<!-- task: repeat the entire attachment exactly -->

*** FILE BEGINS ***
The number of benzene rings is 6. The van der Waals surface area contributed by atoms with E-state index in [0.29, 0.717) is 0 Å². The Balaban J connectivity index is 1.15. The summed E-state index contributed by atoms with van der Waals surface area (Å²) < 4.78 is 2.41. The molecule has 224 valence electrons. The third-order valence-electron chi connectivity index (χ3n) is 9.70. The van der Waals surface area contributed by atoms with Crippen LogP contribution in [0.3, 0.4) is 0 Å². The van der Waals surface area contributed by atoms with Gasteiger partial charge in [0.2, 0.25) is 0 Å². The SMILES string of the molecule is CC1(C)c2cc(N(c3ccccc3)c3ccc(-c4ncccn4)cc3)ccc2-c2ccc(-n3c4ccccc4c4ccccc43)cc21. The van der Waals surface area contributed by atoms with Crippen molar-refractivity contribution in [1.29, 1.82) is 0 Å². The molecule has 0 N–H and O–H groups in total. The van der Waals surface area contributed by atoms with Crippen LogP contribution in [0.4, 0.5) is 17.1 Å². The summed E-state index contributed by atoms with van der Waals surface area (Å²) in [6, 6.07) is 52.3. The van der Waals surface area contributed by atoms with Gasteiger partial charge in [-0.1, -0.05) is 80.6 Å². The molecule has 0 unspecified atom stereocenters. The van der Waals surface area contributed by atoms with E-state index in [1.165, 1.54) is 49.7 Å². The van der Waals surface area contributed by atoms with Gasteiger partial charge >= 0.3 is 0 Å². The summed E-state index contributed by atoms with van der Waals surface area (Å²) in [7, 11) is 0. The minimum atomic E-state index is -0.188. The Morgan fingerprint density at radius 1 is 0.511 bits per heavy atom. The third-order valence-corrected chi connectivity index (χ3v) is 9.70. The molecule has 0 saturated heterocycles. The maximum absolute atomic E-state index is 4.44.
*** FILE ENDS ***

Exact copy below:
The number of benzene rings is 6. The van der Waals surface area contributed by atoms with E-state index in [0.29, 0.717) is 0 Å². The Balaban J connectivity index is 1.15. The summed E-state index contributed by atoms with van der Waals surface area (Å²) < 4.78 is 2.41. The molecule has 224 valence electrons. The third-order valence-electron chi connectivity index (χ3n) is 9.70. The van der Waals surface area contributed by atoms with Crippen LogP contribution in [0.3, 0.4) is 0 Å². The van der Waals surface area contributed by atoms with Gasteiger partial charge in [0.2, 0.25) is 0 Å². The SMILES string of the molecule is CC1(C)c2cc(N(c3ccccc3)c3ccc(-c4ncccn4)cc3)ccc2-c2ccc(-n3c4ccccc4c4ccccc43)cc21. The van der Waals surface area contributed by atoms with Crippen molar-refractivity contribution in [1.29, 1.82) is 0 Å². The molecule has 0 N–H and O–H groups in total. The van der Waals surface area contributed by atoms with Crippen LogP contribution in [0.4, 0.5) is 17.1 Å². The summed E-state index contributed by atoms with van der Waals surface area (Å²) in [6, 6.07) is 52.3. The van der Waals surface area contributed by atoms with Gasteiger partial charge in [-0.1, -0.05) is 80.6 Å². The molecule has 0 unspecified atom stereocenters. The van der Waals surface area contributed by atoms with E-state index in [1.165, 1.54) is 49.7 Å². The van der Waals surface area contributed by atoms with Gasteiger partial charge >= 0.3 is 0 Å². The summed E-state index contributed by atoms with van der Waals surface area (Å²) in [7, 11) is 0. The minimum atomic E-state index is -0.188. The Morgan fingerprint density at radius 1 is 0.511 bits per heavy atom. The third-order valence-corrected chi connectivity index (χ3v) is 9.70. The molecule has 0 saturated heterocycles. The maximum absolute atomic E-state index is 4.44.